Page last updated at 16:26 GMT, Tuesday, 21 October 2008 17:26 UK

Further banks may fail, says IMF

More European banks could fail before the financial crisis ends

More European banks "may fail" as doubts persist about the viability of their business models, the International Monetary Fund has warned.

Private funding is "virtually unavailable" and banks will have to rely on public intervention, asset sales and consolidation, it said.

The six-monthly study also warns that eurozone economic growth will almost grind to a halt next year.

Growth in the 15 euro countries will fall to just 0.2% in 2009, it forecast.

The report argued that disruptions in the US financial system have "heightened the risk of a systemic financial crisis in Europe further".

However, it maintained that a full-blown crisis "remains improbable".

Economic slowdown

The slowdown has resulted from high oil prices, rising inflation, a strong euro, falling export demand and the financial crisis, the Fund reported.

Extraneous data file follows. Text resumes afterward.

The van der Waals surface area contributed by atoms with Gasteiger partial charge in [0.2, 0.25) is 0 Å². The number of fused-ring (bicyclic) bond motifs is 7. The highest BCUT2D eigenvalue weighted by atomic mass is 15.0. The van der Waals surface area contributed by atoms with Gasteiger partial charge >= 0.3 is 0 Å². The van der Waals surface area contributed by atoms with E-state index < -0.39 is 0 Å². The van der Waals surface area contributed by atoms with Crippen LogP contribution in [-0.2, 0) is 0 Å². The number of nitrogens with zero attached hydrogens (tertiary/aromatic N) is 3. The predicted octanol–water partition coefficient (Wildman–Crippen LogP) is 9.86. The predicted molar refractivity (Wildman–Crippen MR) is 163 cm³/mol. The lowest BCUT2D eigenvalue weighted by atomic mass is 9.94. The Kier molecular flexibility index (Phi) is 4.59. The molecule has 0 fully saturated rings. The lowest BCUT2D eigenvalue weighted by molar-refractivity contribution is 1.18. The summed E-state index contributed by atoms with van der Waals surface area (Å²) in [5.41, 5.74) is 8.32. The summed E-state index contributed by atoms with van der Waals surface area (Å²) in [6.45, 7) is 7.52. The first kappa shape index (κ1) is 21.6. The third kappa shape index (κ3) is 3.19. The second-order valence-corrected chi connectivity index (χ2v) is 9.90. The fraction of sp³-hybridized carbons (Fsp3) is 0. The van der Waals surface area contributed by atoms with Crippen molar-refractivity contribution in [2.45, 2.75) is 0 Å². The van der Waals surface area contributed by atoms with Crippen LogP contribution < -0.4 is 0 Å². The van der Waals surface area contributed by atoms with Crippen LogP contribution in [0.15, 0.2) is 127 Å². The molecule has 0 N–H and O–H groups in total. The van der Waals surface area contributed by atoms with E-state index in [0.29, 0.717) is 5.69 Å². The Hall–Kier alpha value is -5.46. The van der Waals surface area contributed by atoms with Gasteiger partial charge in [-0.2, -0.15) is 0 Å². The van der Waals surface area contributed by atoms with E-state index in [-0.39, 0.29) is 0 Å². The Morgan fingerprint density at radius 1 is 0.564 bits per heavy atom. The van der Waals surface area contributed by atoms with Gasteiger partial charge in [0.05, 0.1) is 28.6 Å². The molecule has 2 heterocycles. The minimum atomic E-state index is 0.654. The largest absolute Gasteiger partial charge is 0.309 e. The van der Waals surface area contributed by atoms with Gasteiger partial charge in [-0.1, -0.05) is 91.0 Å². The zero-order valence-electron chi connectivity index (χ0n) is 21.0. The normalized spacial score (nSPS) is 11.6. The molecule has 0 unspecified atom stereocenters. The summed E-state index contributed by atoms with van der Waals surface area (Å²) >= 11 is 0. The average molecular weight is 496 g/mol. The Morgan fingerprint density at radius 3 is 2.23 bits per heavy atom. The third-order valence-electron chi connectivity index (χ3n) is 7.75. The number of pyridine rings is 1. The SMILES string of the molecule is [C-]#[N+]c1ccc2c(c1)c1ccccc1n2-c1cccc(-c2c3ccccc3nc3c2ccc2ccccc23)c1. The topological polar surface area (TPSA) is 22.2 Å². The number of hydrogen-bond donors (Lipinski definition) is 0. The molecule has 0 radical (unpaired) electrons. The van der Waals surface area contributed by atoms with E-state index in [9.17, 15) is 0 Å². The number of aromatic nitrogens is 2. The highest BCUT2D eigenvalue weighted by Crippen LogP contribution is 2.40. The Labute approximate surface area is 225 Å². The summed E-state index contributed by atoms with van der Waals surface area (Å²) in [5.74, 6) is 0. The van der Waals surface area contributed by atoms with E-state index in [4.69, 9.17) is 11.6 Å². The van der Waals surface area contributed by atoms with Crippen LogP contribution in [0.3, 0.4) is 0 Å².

However, amid the gloom, inflation will slow next year - allowing room for cuts in interest rates, it forecast.

Meanwhile, the Icelandic government has said it hoped to reach an agreement on an economic rescue loan from the IMF this week.

"We hope an agreement with the IMF can be reached today or tomorrow," said commerce minister Bjoergvin Sigurdsson after a cabinet meeting on Tuesday.

If Iceland does receive a loan from the IMF, it would be the first Western country to do so since 1976.

Inflation eases

The IMF said growth in the eurozone would be 1.3% this year and just 0.2% next year - down from 2.6% in 2007.

"While these projections were finalised before the crisis reached systemic proportions in early October, they remain broadly valid," the IMF said in a statement.

Europe's biggest economy, Germany would see no growth at all in 2009 after expanding by 1.8% this year, while France would grow by just 0.2% after gaining 0.8% in 2008.

However as Europe's economies slow, price rises will ease, allowing the European Central Bank scope to cut interest rates, says the IMF.

"While containing inflation remains a policy concern, nurturing the recovery is likely to gain policy prominence," it said.

Print Sponsor

The BBC is not responsible for the content of external internet sites

Has China's housing bubble burst?
How the world's oldest clove tree defied an empire
Why Royal Ballet principal Sergei Polunin quit


Americas Africa Europe Middle East South Asia Asia Pacific